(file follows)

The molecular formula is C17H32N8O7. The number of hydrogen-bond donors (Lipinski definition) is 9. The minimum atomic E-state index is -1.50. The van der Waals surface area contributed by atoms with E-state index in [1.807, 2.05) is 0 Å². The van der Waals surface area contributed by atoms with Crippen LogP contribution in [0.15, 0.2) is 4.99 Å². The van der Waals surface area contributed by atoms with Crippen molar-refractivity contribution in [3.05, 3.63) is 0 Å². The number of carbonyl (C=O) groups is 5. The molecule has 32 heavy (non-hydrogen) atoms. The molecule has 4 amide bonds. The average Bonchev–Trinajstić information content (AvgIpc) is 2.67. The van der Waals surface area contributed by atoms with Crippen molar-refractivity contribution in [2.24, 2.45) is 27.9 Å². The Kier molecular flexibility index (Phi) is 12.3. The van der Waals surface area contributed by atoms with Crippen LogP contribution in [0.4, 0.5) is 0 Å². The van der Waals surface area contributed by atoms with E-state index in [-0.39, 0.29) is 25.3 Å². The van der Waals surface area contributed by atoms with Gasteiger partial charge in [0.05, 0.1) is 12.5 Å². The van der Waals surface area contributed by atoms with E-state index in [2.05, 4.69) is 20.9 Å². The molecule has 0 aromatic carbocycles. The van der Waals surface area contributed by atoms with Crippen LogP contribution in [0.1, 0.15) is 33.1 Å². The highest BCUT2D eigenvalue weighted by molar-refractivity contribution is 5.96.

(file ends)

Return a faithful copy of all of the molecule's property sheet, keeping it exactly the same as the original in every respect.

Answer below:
The molecular formula is C17H32N8O7. The number of hydrogen-bond donors (Lipinski definition) is 9. The minimum atomic E-state index is -1.50. The van der Waals surface area contributed by atoms with E-state index in [1.807, 2.05) is 0 Å². The van der Waals surface area contributed by atoms with Crippen LogP contribution in [0.15, 0.2) is 4.99 Å². The van der Waals surface area contributed by atoms with Crippen molar-refractivity contribution in [3.05, 3.63) is 0 Å². The number of carbonyl (C=O) groups is 5. The molecule has 32 heavy (non-hydrogen) atoms. The molecule has 4 amide bonds. The average Bonchev–Trinajstić information content (AvgIpc) is 2.67. The van der Waals surface area contributed by atoms with Crippen molar-refractivity contribution in [2.24, 2.45) is 27.9 Å². The Kier molecular flexibility index (Phi) is 12.3. The van der Waals surface area contributed by atoms with Crippen LogP contribution in [0.4, 0.5) is 0 Å². The van der Waals surface area contributed by atoms with E-state index in [-0.39, 0.29) is 25.3 Å². The van der Waals surface area contributed by atoms with Gasteiger partial charge in [0.05, 0.1) is 12.5 Å². The van der Waals surface area contributed by atoms with E-state index in [2.05, 4.69) is 20.9 Å². The molecule has 0 aromatic carbocycles. The van der Waals surface area contributed by atoms with Crippen LogP contribution in [0.1, 0.15) is 33.1 Å². The highest BCUT2D eigenvalue weighted by molar-refractivity contribution is 5.96.